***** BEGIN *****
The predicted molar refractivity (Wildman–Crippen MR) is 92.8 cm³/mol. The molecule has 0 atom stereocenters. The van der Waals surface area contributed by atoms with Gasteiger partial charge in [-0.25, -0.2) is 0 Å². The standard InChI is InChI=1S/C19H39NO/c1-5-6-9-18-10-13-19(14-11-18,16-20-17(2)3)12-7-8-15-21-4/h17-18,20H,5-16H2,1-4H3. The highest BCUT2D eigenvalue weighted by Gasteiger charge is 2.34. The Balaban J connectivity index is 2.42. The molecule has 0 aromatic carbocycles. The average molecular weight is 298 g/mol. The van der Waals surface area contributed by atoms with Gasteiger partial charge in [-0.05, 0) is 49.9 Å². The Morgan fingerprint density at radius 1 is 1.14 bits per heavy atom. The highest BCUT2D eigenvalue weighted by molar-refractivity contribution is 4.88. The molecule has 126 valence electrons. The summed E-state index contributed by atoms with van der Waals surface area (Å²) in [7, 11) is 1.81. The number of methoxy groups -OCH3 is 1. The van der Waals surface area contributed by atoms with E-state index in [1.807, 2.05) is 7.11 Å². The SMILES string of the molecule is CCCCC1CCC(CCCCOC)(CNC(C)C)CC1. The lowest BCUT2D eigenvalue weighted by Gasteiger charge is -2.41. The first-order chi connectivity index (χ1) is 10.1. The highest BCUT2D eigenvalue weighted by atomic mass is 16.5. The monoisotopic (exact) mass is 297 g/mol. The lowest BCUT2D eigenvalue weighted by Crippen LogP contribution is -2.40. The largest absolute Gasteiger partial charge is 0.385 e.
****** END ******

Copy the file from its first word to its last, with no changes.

The predicted molar refractivity (Wildman–Crippen MR) is 92.8 cm³/mol. The molecule has 0 atom stereocenters. The van der Waals surface area contributed by atoms with Gasteiger partial charge in [-0.25, -0.2) is 0 Å². The standard InChI is InChI=1S/C19H39NO/c1-5-6-9-18-10-13-19(14-11-18,16-20-17(2)3)12-7-8-15-21-4/h17-18,20H,5-16H2,1-4H3. The highest BCUT2D eigenvalue weighted by Gasteiger charge is 2.34. The Balaban J connectivity index is 2.42. The molecule has 0 aromatic carbocycles. The average molecular weight is 298 g/mol. The van der Waals surface area contributed by atoms with Gasteiger partial charge in [-0.05, 0) is 49.9 Å². The Morgan fingerprint density at radius 1 is 1.14 bits per heavy atom. The highest BCUT2D eigenvalue weighted by molar-refractivity contribution is 4.88. The molecule has 126 valence electrons. The summed E-state index contributed by atoms with van der Waals surface area (Å²) in [7, 11) is 1.81. The number of methoxy groups -OCH3 is 1. The van der Waals surface area contributed by atoms with E-state index in [1.807, 2.05) is 7.11 Å². The SMILES string of the molecule is CCCCC1CCC(CCCCOC)(CNC(C)C)CC1. The lowest BCUT2D eigenvalue weighted by Gasteiger charge is -2.41. The first-order chi connectivity index (χ1) is 10.1. The highest BCUT2D eigenvalue weighted by atomic mass is 16.5. The monoisotopic (exact) mass is 297 g/mol. The lowest BCUT2D eigenvalue weighted by Crippen LogP contribution is -2.40. The largest absolute Gasteiger partial charge is 0.385 e.